Garlic and Onions and Leeks, Oh my!
It isn’t fair to stereotype these wonderful foods as doing nothing more that causing bad breath. There is so much more to these foods than that. Oh, there are more beautiful and more tasty foods out there, but do they really deliver the nutrients as well as this root-based vegetable family? With 1,200 onion varieties in the world, I guess it isn’t such a small family.
Onions are especially valued for their quercetin. This is a powerful antioxidant, rendering harmful compounds unable to cause their damage to human cells. This is why they help our body fight cancer. Quercetin has also been found helpful in lessening allergy symptoms. Onions possess other nutrients such as vitamin C, B6, potassium and manganese.
Research has also uncovered that onions may help alleviate the symptoms of upper respiratory infections. Lowering the risk of osteoporosis is another possible benefit from onions. If the strong flavor of onions decreases your intake of onions, you’ll be relieved to learn that cooking does not affect the flavonoid (including quercetin) or phenol compounds in these wonderful vegetables.
Leeks are related to onions and wonderful too. They are also high in the flavonoids quercetin and kaempferol, making them good antioxidant additions to the diet. They are also high in vitamin C and K, as well as manganese.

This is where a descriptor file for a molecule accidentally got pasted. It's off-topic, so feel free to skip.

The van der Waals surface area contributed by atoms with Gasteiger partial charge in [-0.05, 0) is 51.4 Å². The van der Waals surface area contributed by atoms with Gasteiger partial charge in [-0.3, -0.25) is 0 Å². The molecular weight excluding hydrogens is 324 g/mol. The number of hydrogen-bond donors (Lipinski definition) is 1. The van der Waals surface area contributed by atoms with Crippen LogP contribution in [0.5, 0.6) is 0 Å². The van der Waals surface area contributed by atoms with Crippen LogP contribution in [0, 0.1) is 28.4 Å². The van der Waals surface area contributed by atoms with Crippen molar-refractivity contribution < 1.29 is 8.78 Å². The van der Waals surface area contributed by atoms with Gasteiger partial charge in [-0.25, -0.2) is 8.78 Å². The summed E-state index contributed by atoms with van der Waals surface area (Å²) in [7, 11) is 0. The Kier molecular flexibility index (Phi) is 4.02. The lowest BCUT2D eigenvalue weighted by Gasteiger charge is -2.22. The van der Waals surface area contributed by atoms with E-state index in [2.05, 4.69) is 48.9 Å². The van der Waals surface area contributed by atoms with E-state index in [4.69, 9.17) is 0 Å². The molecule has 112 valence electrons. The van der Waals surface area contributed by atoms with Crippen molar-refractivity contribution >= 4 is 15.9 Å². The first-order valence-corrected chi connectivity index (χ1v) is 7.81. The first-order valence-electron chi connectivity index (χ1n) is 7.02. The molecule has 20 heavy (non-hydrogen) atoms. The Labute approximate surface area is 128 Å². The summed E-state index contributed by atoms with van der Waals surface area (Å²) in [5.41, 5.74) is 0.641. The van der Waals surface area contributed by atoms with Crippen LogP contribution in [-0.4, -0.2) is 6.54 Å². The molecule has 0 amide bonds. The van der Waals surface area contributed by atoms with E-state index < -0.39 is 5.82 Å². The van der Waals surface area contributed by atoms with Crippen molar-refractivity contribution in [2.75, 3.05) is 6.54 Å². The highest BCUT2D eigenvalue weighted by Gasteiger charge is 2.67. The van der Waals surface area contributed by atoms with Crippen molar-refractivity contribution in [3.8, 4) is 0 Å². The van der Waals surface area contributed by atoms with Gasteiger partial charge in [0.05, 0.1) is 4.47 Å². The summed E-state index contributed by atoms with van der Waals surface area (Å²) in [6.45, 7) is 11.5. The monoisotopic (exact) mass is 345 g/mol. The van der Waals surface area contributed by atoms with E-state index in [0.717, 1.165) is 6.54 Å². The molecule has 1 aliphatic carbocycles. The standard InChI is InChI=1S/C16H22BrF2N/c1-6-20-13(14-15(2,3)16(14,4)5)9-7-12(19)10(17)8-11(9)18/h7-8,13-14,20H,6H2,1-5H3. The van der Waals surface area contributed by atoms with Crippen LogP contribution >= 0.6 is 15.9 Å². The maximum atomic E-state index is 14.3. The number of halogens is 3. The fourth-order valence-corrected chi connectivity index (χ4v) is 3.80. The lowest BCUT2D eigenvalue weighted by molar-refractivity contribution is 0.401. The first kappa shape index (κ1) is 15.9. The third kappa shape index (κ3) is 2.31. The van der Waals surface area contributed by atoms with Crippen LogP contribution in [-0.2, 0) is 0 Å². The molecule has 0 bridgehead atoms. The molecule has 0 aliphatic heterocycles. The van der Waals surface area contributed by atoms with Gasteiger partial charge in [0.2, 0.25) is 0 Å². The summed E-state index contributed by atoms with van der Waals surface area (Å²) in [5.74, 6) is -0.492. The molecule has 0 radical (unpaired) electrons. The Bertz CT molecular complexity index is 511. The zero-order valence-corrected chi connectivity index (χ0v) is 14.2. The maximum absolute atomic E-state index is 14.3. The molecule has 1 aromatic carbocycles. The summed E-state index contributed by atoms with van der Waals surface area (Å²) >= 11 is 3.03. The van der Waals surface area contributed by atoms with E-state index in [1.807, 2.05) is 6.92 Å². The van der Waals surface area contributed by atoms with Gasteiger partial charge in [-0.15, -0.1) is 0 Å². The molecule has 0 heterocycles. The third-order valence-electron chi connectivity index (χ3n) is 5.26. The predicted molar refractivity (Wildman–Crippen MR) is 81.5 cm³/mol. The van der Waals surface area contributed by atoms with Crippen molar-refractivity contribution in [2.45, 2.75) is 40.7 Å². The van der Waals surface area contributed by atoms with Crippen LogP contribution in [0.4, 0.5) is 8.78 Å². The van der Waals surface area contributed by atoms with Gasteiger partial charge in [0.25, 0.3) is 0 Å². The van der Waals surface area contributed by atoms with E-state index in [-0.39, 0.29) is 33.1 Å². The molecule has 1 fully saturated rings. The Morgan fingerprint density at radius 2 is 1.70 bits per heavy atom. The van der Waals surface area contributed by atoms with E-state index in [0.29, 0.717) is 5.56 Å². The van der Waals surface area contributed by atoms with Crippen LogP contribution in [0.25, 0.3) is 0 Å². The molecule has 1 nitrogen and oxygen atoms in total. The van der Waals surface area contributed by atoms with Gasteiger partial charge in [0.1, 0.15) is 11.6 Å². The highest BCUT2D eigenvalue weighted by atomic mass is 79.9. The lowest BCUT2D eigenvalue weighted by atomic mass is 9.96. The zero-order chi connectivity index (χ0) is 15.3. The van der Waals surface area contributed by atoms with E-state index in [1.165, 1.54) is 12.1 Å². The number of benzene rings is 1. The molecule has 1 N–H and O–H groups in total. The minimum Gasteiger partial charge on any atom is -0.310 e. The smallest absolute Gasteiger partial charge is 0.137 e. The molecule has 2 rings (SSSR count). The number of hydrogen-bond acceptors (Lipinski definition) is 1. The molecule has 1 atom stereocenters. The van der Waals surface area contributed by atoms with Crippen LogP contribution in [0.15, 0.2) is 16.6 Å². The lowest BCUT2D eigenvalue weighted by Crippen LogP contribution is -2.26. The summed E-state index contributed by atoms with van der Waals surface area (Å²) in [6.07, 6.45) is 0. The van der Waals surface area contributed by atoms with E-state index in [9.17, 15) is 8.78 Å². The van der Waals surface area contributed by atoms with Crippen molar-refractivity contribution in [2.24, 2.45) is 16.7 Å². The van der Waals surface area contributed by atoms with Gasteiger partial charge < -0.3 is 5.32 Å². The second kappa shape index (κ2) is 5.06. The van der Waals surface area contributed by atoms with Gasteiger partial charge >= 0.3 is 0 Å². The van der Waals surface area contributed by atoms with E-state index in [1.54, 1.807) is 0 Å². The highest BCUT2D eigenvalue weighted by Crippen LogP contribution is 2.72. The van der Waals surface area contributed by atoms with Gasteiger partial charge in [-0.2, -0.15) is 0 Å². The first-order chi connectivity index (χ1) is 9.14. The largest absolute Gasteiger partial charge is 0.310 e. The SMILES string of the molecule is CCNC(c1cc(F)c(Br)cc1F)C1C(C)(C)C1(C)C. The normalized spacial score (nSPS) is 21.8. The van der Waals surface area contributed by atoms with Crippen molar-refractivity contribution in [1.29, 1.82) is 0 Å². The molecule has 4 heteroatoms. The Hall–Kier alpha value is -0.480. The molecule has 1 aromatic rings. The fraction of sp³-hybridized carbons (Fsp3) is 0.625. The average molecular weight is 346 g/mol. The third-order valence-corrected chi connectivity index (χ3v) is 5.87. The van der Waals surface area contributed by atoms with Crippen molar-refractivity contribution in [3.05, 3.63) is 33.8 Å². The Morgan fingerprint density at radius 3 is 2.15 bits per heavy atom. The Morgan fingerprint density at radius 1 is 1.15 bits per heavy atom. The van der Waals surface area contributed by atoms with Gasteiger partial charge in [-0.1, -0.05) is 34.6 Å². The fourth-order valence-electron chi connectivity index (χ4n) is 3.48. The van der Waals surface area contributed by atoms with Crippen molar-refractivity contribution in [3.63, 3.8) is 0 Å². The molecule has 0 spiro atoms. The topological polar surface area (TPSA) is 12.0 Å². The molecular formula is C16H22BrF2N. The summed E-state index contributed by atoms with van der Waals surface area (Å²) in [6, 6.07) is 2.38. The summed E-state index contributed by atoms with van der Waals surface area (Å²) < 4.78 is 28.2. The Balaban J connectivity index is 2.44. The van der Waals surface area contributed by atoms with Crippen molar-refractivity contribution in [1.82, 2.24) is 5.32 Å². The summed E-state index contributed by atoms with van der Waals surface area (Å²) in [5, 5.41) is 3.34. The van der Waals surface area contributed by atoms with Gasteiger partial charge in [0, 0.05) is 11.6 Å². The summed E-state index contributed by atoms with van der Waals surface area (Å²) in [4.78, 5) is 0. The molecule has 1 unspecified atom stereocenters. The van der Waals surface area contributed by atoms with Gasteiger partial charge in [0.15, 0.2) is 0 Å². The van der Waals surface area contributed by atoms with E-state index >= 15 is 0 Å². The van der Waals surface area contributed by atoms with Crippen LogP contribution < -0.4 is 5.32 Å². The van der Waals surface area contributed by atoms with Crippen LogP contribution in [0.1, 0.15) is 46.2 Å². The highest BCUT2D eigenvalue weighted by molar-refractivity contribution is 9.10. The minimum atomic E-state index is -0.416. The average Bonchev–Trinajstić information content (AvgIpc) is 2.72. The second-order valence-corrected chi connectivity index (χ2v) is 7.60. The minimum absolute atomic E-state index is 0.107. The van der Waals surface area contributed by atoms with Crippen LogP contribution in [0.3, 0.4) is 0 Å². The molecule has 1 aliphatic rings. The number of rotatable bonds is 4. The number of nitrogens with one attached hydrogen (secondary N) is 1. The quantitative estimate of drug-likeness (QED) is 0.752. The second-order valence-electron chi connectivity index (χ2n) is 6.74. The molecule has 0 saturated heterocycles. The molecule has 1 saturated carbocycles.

Garlic is just plain a superstar. It too is high in manganese, and a good source of vitamin C and vitamin B6. It also contains phytochemicals (chemicals that come from plants) and some of the benefits aren’t available until the garlic is crushed and allowed to sit for ten minutes before being eaten. Garlic also has strong antimicrobial properties, helping to kill bacteria, viruses and even fungi and parasites! Its anti-inflammatory effect makes it a potential aid in treating asthma and allergies. As if that isn’t enough, it can help lower blood pressure and decrease blood clot formation.
All three of these root vegetables (or are they herbs?) have been linked to cholesterol lowering as well. If you add that to the other vitamins in them, and consider their very low calorie content, surely they’ll start to look pretty beautiful. If you like to garden, all three are easy to grow as well. Enjoy these white roots and add all three to your diet on a regular basis.
References: Tonia Reinhard, Super Foods, the Healthiest Foods on the Planet, 2nd edition. New York: Firefly Books, 2014.
Dr. Don Colbert, Eat this and Live! Lake Mary, FL: Siloam, A Strang Company, 2009.
This information is not intended to replace the care of your Primary Care Provider.